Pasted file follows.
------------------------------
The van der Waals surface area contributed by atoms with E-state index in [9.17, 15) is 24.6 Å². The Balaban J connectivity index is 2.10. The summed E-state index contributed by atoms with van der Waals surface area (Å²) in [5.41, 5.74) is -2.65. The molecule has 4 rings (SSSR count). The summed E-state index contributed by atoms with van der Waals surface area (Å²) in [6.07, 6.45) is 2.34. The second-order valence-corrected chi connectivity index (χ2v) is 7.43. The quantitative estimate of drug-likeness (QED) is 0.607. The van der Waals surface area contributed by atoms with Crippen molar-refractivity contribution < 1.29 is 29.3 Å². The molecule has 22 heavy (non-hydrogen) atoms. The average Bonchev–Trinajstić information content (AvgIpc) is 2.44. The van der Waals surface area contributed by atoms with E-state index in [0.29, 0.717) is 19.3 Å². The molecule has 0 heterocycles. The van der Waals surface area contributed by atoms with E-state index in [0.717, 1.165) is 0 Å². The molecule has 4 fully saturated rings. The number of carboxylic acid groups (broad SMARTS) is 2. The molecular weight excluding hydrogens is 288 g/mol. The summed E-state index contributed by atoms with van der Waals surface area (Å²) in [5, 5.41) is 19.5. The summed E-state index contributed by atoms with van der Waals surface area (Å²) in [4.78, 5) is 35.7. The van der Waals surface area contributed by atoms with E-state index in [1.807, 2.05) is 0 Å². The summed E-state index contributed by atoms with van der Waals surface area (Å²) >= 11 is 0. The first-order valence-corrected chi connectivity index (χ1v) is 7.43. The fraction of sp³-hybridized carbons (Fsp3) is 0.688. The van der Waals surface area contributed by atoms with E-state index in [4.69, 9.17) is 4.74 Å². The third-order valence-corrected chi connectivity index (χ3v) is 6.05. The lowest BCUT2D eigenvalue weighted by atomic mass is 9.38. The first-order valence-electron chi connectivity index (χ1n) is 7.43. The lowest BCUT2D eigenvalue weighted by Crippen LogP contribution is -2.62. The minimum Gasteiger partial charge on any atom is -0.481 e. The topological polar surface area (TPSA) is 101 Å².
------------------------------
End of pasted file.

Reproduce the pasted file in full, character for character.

The van der Waals surface area contributed by atoms with E-state index in [9.17, 15) is 24.6 Å². The Balaban J connectivity index is 2.10. The summed E-state index contributed by atoms with van der Waals surface area (Å²) in [5.41, 5.74) is -2.65. The molecule has 4 rings (SSSR count). The summed E-state index contributed by atoms with van der Waals surface area (Å²) in [6.07, 6.45) is 2.34. The second-order valence-corrected chi connectivity index (χ2v) is 7.43. The quantitative estimate of drug-likeness (QED) is 0.607. The van der Waals surface area contributed by atoms with Crippen molar-refractivity contribution < 1.29 is 29.3 Å². The molecule has 22 heavy (non-hydrogen) atoms. The average Bonchev–Trinajstić information content (AvgIpc) is 2.44. The van der Waals surface area contributed by atoms with E-state index in [0.29, 0.717) is 19.3 Å². The molecule has 0 heterocycles. The van der Waals surface area contributed by atoms with E-state index in [0.717, 1.165) is 0 Å². The molecule has 4 fully saturated rings. The number of carboxylic acid groups (broad SMARTS) is 2. The molecular weight excluding hydrogens is 288 g/mol. The summed E-state index contributed by atoms with van der Waals surface area (Å²) in [5, 5.41) is 19.5. The summed E-state index contributed by atoms with van der Waals surface area (Å²) in [4.78, 5) is 35.7. The van der Waals surface area contributed by atoms with E-state index in [1.807, 2.05) is 0 Å². The summed E-state index contributed by atoms with van der Waals surface area (Å²) >= 11 is 0. The first-order valence-corrected chi connectivity index (χ1v) is 7.43. The fraction of sp³-hybridized carbons (Fsp3) is 0.688. The van der Waals surface area contributed by atoms with E-state index in [4.69, 9.17) is 4.74 Å². The third-order valence-corrected chi connectivity index (χ3v) is 6.05. The lowest BCUT2D eigenvalue weighted by atomic mass is 9.38. The first-order valence-electron chi connectivity index (χ1n) is 7.43. The lowest BCUT2D eigenvalue weighted by Crippen LogP contribution is -2.62. The minimum Gasteiger partial charge on any atom is -0.481 e. The topological polar surface area (TPSA) is 101 Å².